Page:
Suit could hold up timber harvest

Suit could hold up timber harvest

27 August 2009

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USA — A Sacramento judge on Sept. 10 is scheduled to hear a renewed motion of a five-year-old lawsuit filed by the environment group Sierra Forest Legacy that could halt logging projects in the Stanislaus National Forest.

The lawsuit involves projects that use the 2004 Sierra Nevada Framework as a guide to developing logging plans.

If the 2004 framework were deemed in violation of the National Environmental Policy Act, dozens of planned forest thinning and fuel reduction projects in the Sierra Nevada’s national forests could be eliminated, according to the California Forestry Association, a logging lobbying group.

Currently, the Stanislaus National Forest uses the 2004 framework for logging plans, and the forest would therefore be influenced by the court’s decision, said Jerry Snyder, Stanislaus Forest spokesman.

The case will be heard in the U.S. District Court in Sacramento.

The 2004 framework replaced the 2001 Sierra Nevada Framework as the operative land and resource management guide for the 11 national forests in the Sierra Nevada.

The debated difference between the two documents is the 2004 framework’s allowance of trees with diameters of up to 30 inches to be cut, compared to the 2001 framework which allowed trees of up to 20 inches to be harvested, said Gregory Loarie, one of the attorneys handling the plaintiff’s case from the environmental law group Earthjustice.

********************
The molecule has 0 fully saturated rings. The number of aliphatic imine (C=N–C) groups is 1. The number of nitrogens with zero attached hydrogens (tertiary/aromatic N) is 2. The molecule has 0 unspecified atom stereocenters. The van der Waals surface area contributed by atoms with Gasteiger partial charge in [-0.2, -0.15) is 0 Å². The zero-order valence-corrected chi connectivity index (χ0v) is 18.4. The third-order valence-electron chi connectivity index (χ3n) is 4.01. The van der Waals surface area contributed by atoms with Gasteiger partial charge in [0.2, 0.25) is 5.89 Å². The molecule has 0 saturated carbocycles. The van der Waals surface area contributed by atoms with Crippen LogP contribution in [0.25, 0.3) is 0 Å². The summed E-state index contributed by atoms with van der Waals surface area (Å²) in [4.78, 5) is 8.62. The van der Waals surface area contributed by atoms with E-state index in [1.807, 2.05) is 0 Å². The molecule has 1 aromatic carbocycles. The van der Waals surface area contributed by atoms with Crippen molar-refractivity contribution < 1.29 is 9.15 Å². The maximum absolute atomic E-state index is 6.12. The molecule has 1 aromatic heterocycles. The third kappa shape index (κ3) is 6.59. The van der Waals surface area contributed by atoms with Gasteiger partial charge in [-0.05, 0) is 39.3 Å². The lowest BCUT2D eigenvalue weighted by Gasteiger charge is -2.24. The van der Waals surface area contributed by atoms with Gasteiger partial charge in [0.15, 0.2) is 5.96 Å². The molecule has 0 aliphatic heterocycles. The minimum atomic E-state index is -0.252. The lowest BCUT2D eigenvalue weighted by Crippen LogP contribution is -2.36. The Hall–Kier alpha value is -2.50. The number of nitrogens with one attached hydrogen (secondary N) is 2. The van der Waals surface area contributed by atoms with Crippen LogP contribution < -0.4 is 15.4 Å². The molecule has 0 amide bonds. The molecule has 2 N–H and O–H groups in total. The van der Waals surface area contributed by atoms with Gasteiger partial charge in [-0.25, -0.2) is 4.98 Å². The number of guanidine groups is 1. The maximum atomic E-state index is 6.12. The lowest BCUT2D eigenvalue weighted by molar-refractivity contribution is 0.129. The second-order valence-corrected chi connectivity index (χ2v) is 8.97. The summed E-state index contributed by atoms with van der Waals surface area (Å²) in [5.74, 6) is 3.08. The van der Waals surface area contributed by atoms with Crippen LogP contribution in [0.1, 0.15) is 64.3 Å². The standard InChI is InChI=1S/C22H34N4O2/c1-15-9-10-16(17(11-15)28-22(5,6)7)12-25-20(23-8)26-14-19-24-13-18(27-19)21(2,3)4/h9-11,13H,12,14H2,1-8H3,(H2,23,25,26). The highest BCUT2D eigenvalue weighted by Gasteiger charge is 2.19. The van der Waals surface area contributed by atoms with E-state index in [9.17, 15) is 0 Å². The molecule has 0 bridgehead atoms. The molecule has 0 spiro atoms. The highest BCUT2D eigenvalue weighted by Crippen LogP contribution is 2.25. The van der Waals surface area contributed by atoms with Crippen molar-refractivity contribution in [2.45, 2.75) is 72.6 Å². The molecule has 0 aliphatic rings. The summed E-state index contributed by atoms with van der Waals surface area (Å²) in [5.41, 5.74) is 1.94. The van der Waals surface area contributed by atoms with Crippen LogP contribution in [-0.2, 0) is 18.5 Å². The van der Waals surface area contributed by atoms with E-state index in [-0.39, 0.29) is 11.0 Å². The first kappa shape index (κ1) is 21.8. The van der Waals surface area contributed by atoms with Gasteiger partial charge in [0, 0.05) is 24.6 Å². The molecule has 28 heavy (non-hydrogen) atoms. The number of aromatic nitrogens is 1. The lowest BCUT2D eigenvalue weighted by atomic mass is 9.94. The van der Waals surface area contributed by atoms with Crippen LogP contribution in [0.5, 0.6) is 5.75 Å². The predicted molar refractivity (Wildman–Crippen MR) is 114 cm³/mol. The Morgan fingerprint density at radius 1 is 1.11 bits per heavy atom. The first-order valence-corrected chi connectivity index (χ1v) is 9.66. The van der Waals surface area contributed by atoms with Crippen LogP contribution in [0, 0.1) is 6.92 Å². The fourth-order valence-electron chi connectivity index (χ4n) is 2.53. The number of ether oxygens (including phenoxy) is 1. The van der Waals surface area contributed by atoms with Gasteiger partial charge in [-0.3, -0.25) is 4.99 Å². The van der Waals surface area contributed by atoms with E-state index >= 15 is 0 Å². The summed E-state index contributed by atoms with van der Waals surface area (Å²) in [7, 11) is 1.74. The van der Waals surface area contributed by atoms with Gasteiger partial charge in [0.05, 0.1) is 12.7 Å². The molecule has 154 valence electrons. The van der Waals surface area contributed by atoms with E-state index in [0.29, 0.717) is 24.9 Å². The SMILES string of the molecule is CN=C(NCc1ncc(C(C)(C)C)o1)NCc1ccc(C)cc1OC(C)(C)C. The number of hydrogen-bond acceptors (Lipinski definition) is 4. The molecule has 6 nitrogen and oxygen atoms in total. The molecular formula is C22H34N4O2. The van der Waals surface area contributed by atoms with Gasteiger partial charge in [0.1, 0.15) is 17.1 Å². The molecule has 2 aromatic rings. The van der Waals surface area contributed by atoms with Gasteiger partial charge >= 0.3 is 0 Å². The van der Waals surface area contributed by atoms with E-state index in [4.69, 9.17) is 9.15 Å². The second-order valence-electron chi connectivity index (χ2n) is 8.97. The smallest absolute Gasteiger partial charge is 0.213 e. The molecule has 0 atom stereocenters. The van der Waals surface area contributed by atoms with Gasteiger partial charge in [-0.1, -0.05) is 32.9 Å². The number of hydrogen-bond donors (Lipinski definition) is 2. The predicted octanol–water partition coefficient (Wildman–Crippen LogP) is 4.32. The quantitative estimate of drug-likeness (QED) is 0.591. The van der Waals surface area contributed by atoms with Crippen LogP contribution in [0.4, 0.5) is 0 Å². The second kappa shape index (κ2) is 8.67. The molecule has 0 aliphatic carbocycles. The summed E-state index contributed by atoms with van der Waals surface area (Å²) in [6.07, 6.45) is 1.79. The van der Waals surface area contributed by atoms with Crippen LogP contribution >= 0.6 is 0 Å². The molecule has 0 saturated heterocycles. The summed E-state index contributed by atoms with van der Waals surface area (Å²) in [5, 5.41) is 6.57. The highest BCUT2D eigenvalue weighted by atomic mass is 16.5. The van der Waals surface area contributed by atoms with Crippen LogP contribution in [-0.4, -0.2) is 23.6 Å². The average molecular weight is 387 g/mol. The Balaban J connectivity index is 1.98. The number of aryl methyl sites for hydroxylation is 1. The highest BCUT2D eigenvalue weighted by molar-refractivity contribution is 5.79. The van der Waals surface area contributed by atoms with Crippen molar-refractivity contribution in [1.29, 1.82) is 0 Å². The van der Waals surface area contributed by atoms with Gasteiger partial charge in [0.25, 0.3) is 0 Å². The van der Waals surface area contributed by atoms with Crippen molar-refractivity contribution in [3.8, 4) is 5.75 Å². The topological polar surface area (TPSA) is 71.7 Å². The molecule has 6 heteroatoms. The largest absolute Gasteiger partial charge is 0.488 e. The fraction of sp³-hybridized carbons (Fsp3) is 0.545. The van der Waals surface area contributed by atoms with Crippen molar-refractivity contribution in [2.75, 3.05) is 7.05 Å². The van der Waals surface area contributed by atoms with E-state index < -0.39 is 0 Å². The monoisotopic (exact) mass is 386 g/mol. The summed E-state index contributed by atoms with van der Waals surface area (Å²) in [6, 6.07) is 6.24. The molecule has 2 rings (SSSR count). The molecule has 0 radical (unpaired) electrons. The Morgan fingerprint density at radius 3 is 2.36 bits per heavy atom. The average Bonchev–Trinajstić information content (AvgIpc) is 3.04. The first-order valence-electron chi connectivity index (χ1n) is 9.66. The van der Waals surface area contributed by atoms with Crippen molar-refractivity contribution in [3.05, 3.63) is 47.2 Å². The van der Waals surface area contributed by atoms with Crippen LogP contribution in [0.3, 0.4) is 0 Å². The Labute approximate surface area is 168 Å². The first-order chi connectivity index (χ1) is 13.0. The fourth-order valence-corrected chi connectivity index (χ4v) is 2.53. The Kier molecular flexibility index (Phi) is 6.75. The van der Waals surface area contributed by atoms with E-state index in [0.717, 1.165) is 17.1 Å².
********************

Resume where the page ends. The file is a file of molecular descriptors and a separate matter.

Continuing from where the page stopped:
The lawsuit, essentially, argues that the removal of trees over 20 inches from the forest does nothing to protect homes from fire — and arguably makes the threat of wildland fire worse — and harms forest ecosystems for sensitive animals like the California spotted owl, the American marten and the Pacific fisher, Loarie said.

 In a related 2008 case, Sierra Forest Legacy and other environment groups won a preliminary injunction against three logging projects in the Plumas National Forest on similar grounds until the broader case against the 2004 framework is settled.

Earlier this month, after the Forest Service applied for and won a petition of rehearing, the 2008 decision was upheld in the U.S. Court of Appeals for the Ninth Circuit.

In the more recent argument, the Forest Service admitted that the removal of large-diameter trees does not improve wildland fire conditions, but it does allow the Forest Service to earn a profit on timber harvest sales.

The profits then can be used to support further thinning projects that would reduce fuel loads that could lead to catastrophic wildfires in Sierra Nevada forests, they argued.

Logging groups argue that Sierra Forest Legacy’s renewed lawsuit would only reduce the amount of logging done on already overgrown and fire-prone forests.

“Many Sierra Nevada forestlands now stand overgrown with up to 10 times more trees per acre than pre-Gold Rush era forests,” said David Bischel, California Forestry Association president. “With unprecedented fuel loads posing an immediate threat to more than 3 million California homes, we need more efforts to thin forests, not more litigation to block fuel reduction efforts.”

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